StopBadware.org will feature reports on software applications the group tests and determines fall into the categories of deceptive adware, spyware, or other malware. While some adware providers in particular might take exception to being labeled as "badware," Palfrey insists that his group is "not out to hurt the reputations of companies trying to do the right thing. If we make mistakes, we'll fix them as soon as we figure that out."
Of course, StopBadware.org isn't the only group working to eradicate impediments to the Internet's growth. The Anti-Spyware Coalition, which features AOL, Dell, Hewlett-Packard, Microsoft, and Yahoo, is also working on ways to tackle spyware and other potentially unwanted technologies. The Center for Democracy and Technology convened the coalition, and the group has produced a document addressing best practices, risk modeling, and objective criteria for flagging the unwanted software.
StopBadware.org's formation comes amidst efforts, from the Center for Democracy and Technology and others, to shut down adware providers. CDT last week filed complaints with the Federal Trade Commission against 180solutions and its partner CJB.net, saying the companies use Internet Explorer vulnerabilities to install software and hide its disclosure policies in long legal notices.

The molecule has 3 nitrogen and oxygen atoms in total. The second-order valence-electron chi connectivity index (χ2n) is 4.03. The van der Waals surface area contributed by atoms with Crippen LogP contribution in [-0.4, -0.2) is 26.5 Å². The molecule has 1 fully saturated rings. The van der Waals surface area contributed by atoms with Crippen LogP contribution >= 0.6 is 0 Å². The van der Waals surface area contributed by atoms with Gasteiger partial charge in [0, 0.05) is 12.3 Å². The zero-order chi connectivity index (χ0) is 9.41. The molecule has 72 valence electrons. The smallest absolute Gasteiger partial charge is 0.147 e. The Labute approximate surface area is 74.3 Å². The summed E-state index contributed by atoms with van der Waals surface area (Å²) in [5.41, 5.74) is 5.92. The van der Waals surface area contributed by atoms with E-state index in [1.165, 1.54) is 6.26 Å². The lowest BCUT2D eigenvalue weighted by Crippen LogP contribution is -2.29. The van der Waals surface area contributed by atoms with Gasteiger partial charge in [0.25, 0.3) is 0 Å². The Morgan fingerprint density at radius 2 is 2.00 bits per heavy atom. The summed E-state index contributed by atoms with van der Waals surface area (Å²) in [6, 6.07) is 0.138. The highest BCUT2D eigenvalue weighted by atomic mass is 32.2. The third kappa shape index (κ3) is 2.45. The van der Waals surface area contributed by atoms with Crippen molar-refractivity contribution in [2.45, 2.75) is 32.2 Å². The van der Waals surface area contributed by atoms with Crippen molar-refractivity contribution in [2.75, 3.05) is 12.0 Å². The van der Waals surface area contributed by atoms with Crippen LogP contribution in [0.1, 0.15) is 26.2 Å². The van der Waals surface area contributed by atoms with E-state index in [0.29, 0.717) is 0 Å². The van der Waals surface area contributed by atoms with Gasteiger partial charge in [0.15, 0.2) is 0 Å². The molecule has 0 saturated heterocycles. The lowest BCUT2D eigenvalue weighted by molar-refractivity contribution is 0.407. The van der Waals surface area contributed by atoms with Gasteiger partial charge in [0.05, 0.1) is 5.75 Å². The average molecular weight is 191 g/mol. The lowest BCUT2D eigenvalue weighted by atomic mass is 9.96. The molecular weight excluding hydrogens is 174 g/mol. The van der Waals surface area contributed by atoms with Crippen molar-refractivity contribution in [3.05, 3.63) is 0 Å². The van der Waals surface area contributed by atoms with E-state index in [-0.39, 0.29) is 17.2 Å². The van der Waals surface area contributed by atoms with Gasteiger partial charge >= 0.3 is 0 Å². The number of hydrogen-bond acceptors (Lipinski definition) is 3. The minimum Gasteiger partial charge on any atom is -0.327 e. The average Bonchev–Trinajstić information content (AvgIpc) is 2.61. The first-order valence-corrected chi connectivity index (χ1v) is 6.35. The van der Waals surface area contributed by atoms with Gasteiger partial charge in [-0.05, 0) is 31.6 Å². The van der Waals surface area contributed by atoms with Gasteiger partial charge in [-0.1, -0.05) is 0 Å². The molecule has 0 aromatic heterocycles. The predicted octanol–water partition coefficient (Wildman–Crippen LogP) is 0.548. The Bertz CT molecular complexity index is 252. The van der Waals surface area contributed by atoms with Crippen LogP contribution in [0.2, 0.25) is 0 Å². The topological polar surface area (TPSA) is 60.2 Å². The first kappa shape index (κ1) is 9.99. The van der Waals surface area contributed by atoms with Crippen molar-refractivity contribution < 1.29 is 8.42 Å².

Ultimately the new group's success will be determined by how much awareness of badware they can promote and how much badware providers are willing to clean up their act, Palfrey says, adding, If we help to rebuild consumer trust in the computing environment, that'll be success, too."
A sound notion, but StopBadware.org's work is most likely to produce results if combined with a more aggressive approach, as when a U.S. federal court in November shut down prominent adware and spyware suppliers Enternet Media, Conspy & Co. Inc., and Networld One.